The latest discovery is not just a planet candidate; according to NASA, the latest exoplanet has been confirmed to be 'almost certainly,' an exoplanet, with 1 in 10,000 false positive probability.

    While the discovery is exciting, this particular system isn’t the most promising for the possibility of hosting life.

    All of its planets are packed close to the star.

    All eight planets of Kepler 90 sit closer to their host star than Earth is to the su

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New Planet

Lucas and the TenniBot: Daily Planet

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Lucas is at CES 2018 this week and it looks like he met a new friend! Meet the Tennibot- the world’s first autonomous tennis ball collector!

Daily Planet airs weeknights at 7e 4p only on Discovery Canada!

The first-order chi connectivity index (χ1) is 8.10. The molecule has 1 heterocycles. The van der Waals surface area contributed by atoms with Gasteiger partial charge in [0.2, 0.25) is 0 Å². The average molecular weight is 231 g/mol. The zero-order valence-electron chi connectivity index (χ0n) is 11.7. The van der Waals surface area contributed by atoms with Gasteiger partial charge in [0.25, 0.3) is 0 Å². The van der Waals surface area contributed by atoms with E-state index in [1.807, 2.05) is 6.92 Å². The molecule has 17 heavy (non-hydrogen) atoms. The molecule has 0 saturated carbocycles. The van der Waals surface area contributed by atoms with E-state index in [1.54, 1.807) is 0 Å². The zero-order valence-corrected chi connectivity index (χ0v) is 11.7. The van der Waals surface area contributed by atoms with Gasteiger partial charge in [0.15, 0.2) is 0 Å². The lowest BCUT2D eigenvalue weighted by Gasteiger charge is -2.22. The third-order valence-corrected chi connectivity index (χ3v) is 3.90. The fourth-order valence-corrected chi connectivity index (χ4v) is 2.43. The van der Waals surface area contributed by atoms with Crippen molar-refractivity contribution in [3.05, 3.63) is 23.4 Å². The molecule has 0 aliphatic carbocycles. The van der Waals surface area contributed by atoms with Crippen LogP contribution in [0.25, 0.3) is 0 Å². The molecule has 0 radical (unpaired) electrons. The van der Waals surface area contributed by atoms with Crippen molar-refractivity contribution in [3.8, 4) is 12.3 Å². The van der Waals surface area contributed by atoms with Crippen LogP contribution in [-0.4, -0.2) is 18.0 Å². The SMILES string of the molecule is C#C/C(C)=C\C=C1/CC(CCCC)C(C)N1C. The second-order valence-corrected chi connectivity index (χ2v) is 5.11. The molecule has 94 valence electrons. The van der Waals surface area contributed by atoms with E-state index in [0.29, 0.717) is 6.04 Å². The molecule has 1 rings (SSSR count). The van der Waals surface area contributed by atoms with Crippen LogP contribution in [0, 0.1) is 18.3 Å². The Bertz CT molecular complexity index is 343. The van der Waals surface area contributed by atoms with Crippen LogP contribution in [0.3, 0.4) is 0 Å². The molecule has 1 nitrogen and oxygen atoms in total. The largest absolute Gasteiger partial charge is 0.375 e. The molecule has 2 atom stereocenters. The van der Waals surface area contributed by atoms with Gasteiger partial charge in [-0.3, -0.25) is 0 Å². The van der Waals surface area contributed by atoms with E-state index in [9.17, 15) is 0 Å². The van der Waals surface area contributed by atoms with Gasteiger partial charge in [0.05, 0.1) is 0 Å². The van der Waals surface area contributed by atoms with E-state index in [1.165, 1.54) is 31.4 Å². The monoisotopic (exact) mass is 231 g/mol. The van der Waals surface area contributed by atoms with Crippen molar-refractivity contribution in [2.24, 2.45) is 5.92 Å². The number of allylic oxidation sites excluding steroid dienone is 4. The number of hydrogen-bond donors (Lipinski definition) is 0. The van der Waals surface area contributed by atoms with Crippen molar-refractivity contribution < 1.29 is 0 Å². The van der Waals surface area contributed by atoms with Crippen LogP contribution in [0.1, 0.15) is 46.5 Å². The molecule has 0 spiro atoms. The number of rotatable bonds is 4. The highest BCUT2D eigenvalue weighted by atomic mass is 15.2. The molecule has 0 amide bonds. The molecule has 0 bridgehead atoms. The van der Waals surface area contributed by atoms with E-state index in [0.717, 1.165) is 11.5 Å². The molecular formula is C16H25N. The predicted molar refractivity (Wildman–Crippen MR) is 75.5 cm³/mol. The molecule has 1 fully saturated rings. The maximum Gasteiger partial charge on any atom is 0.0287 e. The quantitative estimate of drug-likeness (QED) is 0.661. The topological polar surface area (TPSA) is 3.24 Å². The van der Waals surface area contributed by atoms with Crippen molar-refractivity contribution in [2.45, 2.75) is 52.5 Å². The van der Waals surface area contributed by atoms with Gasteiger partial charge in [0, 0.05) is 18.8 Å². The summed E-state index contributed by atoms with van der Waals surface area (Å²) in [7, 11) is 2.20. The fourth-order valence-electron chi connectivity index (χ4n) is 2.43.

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Debris Disk Simulations Generate Spirals, Rings and Arcs

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When exoplanet scientists first spotted patterns in disks of dust and gas around young stars, they thought newly formed planets might be the cause. But a recent NASA study cautions that there may be another explanation: one that doesn’t involve planets at all.
An alternative explanation suggests the dust and gas in the disk can form the patterns themselves when they interact with starlight.
When high-energy UV starlight hits dust grains, it strips away electrons. Those electrons collide with and heat nearby gas. As the gas warms, its pressure increases and it traps more dust, which in turn heats more gas. The resulting cycle, called the photoelectric instability (PeI), can work in tandem with other forces to create some of the features astronomers have previously associated with planets in debris disks.

A 2013 study suggested PeI could explain the narrow rings seen in some disks. The model also predicted that some disks would have arcs, or incomplete rings, which weren’t directly observed in a disk until 2016.

The new simulation includes an additional new factor: radiation pressure, a force caused by starlight striking dust grains.